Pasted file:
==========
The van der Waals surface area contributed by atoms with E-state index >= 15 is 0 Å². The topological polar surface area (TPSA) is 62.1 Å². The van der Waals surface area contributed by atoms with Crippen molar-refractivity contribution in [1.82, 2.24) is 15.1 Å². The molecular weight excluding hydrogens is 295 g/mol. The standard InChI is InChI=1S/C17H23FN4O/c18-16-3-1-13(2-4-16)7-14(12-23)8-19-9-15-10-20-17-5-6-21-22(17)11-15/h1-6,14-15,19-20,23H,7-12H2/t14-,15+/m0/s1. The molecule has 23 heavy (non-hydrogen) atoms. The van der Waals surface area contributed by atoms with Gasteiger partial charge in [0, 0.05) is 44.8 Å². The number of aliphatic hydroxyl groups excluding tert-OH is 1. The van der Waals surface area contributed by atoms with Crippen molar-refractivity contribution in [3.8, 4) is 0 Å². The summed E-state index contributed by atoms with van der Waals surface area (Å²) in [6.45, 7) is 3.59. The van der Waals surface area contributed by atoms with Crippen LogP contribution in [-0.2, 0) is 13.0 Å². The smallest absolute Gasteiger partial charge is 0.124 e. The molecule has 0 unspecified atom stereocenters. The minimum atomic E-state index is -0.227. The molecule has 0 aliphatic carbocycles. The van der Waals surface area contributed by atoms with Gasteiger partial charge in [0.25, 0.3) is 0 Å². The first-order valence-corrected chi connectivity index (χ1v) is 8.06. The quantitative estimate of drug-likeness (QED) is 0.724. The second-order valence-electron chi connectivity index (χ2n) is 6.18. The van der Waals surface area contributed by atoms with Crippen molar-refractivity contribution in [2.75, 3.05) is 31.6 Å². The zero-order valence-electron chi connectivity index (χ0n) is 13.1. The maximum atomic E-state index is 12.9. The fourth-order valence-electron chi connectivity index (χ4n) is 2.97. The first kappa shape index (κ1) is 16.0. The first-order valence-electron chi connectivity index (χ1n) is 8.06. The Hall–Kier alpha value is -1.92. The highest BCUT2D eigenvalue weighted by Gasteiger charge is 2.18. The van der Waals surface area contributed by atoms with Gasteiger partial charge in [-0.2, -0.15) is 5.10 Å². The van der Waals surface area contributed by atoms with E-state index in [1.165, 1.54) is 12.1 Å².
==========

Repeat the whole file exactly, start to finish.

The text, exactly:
The van der Waals surface area contributed by atoms with E-state index >= 15 is 0 Å². The topological polar surface area (TPSA) is 62.1 Å². The van der Waals surface area contributed by atoms with Crippen molar-refractivity contribution in [1.82, 2.24) is 15.1 Å². The molecular weight excluding hydrogens is 295 g/mol. The standard InChI is InChI=1S/C17H23FN4O/c18-16-3-1-13(2-4-16)7-14(12-23)8-19-9-15-10-20-17-5-6-21-22(17)11-15/h1-6,14-15,19-20,23H,7-12H2/t14-,15+/m0/s1. The molecule has 23 heavy (non-hydrogen) atoms. The van der Waals surface area contributed by atoms with Gasteiger partial charge in [0, 0.05) is 44.8 Å². The number of aliphatic hydroxyl groups excluding tert-OH is 1. The van der Waals surface area contributed by atoms with Crippen molar-refractivity contribution in [3.8, 4) is 0 Å². The summed E-state index contributed by atoms with van der Waals surface area (Å²) in [6.45, 7) is 3.59. The van der Waals surface area contributed by atoms with Crippen LogP contribution in [-0.2, 0) is 13.0 Å². The smallest absolute Gasteiger partial charge is 0.124 e. The molecule has 0 unspecified atom stereocenters. The minimum atomic E-state index is -0.227. The molecule has 0 aliphatic carbocycles. The van der Waals surface area contributed by atoms with Gasteiger partial charge in [0.25, 0.3) is 0 Å². The first-order valence-corrected chi connectivity index (χ1v) is 8.06. The quantitative estimate of drug-likeness (QED) is 0.724. The second-order valence-electron chi connectivity index (χ2n) is 6.18. The van der Waals surface area contributed by atoms with Crippen molar-refractivity contribution in [2.75, 3.05) is 31.6 Å². The zero-order valence-electron chi connectivity index (χ0n) is 13.1. The maximum atomic E-state index is 12.9. The fourth-order valence-electron chi connectivity index (χ4n) is 2.97. The first kappa shape index (κ1) is 16.0. The first-order valence-electron chi connectivity index (χ1n) is 8.06. The Hall–Kier alpha value is -1.92. The highest BCUT2D eigenvalue weighted by Gasteiger charge is 2.18. The van der Waals surface area contributed by atoms with Gasteiger partial charge in [-0.2, -0.15) is 5.10 Å². The van der Waals surface area contributed by atoms with E-state index in [1.165, 1.54) is 12.1 Å².